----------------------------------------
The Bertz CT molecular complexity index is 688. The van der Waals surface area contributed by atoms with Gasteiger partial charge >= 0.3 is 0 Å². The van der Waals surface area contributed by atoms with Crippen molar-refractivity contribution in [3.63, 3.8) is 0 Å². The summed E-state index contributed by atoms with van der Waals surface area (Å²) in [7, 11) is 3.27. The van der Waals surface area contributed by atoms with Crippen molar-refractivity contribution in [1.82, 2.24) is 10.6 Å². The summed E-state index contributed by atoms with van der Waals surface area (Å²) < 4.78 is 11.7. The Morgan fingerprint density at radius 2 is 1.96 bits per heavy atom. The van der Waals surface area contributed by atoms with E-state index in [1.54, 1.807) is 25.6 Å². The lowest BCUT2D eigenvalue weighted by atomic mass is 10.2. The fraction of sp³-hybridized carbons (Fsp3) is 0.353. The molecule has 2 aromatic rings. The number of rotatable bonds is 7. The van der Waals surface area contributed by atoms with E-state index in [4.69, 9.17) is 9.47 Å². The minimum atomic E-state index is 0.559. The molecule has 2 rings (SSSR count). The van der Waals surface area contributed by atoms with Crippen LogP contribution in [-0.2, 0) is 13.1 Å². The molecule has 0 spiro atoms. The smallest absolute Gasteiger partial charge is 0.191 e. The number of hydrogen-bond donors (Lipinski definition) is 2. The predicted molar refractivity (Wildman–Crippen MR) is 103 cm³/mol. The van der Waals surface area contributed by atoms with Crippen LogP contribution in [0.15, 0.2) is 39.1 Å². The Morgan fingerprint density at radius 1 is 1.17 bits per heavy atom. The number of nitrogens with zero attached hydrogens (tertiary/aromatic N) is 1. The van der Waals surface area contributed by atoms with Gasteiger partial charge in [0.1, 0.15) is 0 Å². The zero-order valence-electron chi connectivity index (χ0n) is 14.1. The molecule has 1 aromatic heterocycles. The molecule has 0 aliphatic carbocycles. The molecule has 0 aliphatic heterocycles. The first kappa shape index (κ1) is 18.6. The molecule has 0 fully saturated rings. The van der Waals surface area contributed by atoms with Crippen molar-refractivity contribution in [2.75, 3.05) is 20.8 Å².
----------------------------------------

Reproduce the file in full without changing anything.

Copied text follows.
The Bertz CT molecular complexity index is 688. The van der Waals surface area contributed by atoms with Gasteiger partial charge >= 0.3 is 0 Å². The van der Waals surface area contributed by atoms with Crippen molar-refractivity contribution in [3.63, 3.8) is 0 Å². The summed E-state index contributed by atoms with van der Waals surface area (Å²) in [7, 11) is 3.27. The van der Waals surface area contributed by atoms with Crippen molar-refractivity contribution in [1.82, 2.24) is 10.6 Å². The summed E-state index contributed by atoms with van der Waals surface area (Å²) < 4.78 is 11.7. The Morgan fingerprint density at radius 2 is 1.96 bits per heavy atom. The van der Waals surface area contributed by atoms with E-state index in [1.54, 1.807) is 25.6 Å². The lowest BCUT2D eigenvalue weighted by atomic mass is 10.2. The fraction of sp³-hybridized carbons (Fsp3) is 0.353. The molecule has 2 aromatic rings. The number of rotatable bonds is 7. The van der Waals surface area contributed by atoms with E-state index in [4.69, 9.17) is 9.47 Å². The minimum atomic E-state index is 0.559. The molecule has 2 rings (SSSR count). The van der Waals surface area contributed by atoms with Crippen LogP contribution in [-0.2, 0) is 13.1 Å². The molecule has 0 spiro atoms. The smallest absolute Gasteiger partial charge is 0.191 e. The number of hydrogen-bond donors (Lipinski definition) is 2. The predicted molar refractivity (Wildman–Crippen MR) is 103 cm³/mol. The van der Waals surface area contributed by atoms with Crippen LogP contribution in [0.15, 0.2) is 39.1 Å². The Morgan fingerprint density at radius 1 is 1.17 bits per heavy atom. The number of nitrogens with zero attached hydrogens (tertiary/aromatic N) is 1. The van der Waals surface area contributed by atoms with Gasteiger partial charge in [0.1, 0.15) is 0 Å². The zero-order valence-electron chi connectivity index (χ0n) is 14.1. The molecule has 1 aromatic heterocycles. The molecule has 0 aliphatic carbocycles. The molecule has 0 aliphatic heterocycles. The first kappa shape index (κ1) is 18.6. The molecule has 0 fully saturated rings. The van der Waals surface area contributed by atoms with Crippen molar-refractivity contribution in [2.75, 3.05) is 20.8 Å².